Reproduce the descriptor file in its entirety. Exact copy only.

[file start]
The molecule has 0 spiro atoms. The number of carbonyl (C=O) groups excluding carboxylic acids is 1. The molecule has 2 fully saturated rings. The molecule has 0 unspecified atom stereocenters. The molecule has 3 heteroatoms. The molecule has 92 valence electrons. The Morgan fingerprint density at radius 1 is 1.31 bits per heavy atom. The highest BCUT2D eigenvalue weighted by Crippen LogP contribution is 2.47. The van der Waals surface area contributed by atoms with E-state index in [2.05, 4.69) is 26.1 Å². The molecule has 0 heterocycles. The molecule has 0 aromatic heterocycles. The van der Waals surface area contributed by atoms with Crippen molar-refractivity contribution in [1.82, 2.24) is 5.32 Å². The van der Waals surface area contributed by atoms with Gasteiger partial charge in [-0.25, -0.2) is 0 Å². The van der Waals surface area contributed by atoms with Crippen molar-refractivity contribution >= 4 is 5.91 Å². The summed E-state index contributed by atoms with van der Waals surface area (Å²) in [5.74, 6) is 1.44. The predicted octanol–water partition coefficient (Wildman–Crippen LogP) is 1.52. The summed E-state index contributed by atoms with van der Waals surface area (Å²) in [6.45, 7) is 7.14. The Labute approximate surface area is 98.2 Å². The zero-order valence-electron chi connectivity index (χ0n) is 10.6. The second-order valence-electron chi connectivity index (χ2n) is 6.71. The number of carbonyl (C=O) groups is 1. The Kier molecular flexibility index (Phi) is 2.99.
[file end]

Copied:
The molecule has 0 spiro atoms. The number of carbonyl (C=O) groups excluding carboxylic acids is 1. The molecule has 2 fully saturated rings. The molecule has 0 unspecified atom stereocenters. The molecule has 3 heteroatoms. The molecule has 92 valence electrons. The Morgan fingerprint density at radius 1 is 1.31 bits per heavy atom. The highest BCUT2D eigenvalue weighted by Crippen LogP contribution is 2.47. The van der Waals surface area contributed by atoms with E-state index in [2.05, 4.69) is 26.1 Å². The molecule has 0 heterocycles. The molecule has 0 aromatic heterocycles. The van der Waals surface area contributed by atoms with Crippen molar-refractivity contribution in [1.82, 2.24) is 5.32 Å². The van der Waals surface area contributed by atoms with Gasteiger partial charge in [-0.25, -0.2) is 0 Å². The van der Waals surface area contributed by atoms with Crippen molar-refractivity contribution >= 4 is 5.91 Å². The summed E-state index contributed by atoms with van der Waals surface area (Å²) in [5.74, 6) is 1.44. The predicted octanol–water partition coefficient (Wildman–Crippen LogP) is 1.52. The summed E-state index contributed by atoms with van der Waals surface area (Å²) in [6.45, 7) is 7.14. The Labute approximate surface area is 98.2 Å². The zero-order valence-electron chi connectivity index (χ0n) is 10.6. The second-order valence-electron chi connectivity index (χ2n) is 6.71. The number of carbonyl (C=O) groups is 1. The Kier molecular flexibility index (Phi) is 2.99.